Testing for Inborn Errors of Metabolism

Continuum (Minneap Minn). 2018 Feb;24(1, Child Neurology):37-56. doi: 10.1212/CON.0000000000000563.

Abstract

Purpose of review: This article provides an overview of genetic metabolic disorders that can be identified by metabolic tests readily available to neurologists, such as tests for ammonia, plasma amino acids, and urine organic acids. The limitations of these tests are also discussed, as they only screen for a subset of the many inborn errors of metabolism that exist.

Recent findings: Advances in next-generation sequencing and the emerging use of advanced metabolomic screening have made it possible to diagnose treatable inborn errors of metabolism that are not included in current newborn screening programs. Some of these inborn errors of metabolism are especially likely to present with nonspecific neurologic phenotypes, such as epilepsy, ataxia, or intellectual disability. However, cost may be a barrier to obtaining these newer tests. It is important to keep in mind that common metabolic testing may lead to treatable diagnoses. Resources are available to guide neurologists in diagnosing genetic metabolic conditions.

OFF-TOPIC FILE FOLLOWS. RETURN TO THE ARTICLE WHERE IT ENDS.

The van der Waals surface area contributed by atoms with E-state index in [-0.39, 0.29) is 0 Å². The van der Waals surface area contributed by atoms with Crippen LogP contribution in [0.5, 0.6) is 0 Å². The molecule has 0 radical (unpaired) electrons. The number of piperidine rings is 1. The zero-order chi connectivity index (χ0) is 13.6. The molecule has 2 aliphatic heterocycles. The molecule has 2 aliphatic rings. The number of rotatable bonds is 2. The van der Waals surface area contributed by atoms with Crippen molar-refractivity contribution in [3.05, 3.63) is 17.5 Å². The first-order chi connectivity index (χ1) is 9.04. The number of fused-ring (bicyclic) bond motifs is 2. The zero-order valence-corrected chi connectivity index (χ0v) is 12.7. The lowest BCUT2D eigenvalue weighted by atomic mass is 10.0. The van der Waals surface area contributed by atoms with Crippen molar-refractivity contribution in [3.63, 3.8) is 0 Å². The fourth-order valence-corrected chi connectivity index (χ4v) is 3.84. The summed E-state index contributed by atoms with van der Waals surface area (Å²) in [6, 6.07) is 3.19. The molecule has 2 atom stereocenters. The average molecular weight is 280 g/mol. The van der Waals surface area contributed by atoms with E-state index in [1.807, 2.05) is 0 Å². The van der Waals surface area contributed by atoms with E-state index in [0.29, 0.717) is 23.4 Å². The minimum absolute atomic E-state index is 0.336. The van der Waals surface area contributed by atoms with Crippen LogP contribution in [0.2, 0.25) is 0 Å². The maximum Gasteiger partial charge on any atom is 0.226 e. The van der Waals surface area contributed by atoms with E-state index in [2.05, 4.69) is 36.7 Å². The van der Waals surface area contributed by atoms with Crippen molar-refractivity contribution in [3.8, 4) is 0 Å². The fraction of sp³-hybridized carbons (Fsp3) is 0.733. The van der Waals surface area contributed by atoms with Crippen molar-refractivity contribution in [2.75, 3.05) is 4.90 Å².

Summary: This article introduces the clinical presentations of treatable inborn errors of metabolism that are important for neurologists to consider in patients of all ages. Inborn errors of metabolism are rare, but they can present with neurologic symptoms. Newborns are now screened for many treatable metabolic disorders, but these screening tests may miss milder presentations of treatable inborn errors of metabolism that present later in life. These patients may present to adult neurologists who may be less likely to consider metabolic genetic testing.

Publication types

  • Case Reports
  • Research Support, Non-U.S. Gov't
  • Review

MeSH terms

  • Adolescent
  • Child
  • Child, Preschool
  • Female
  • Genetic Testing / methods*
  • Humans
  • Infant, Newborn
  • Male
  • Metabolism, Inborn Errors / diagnosis*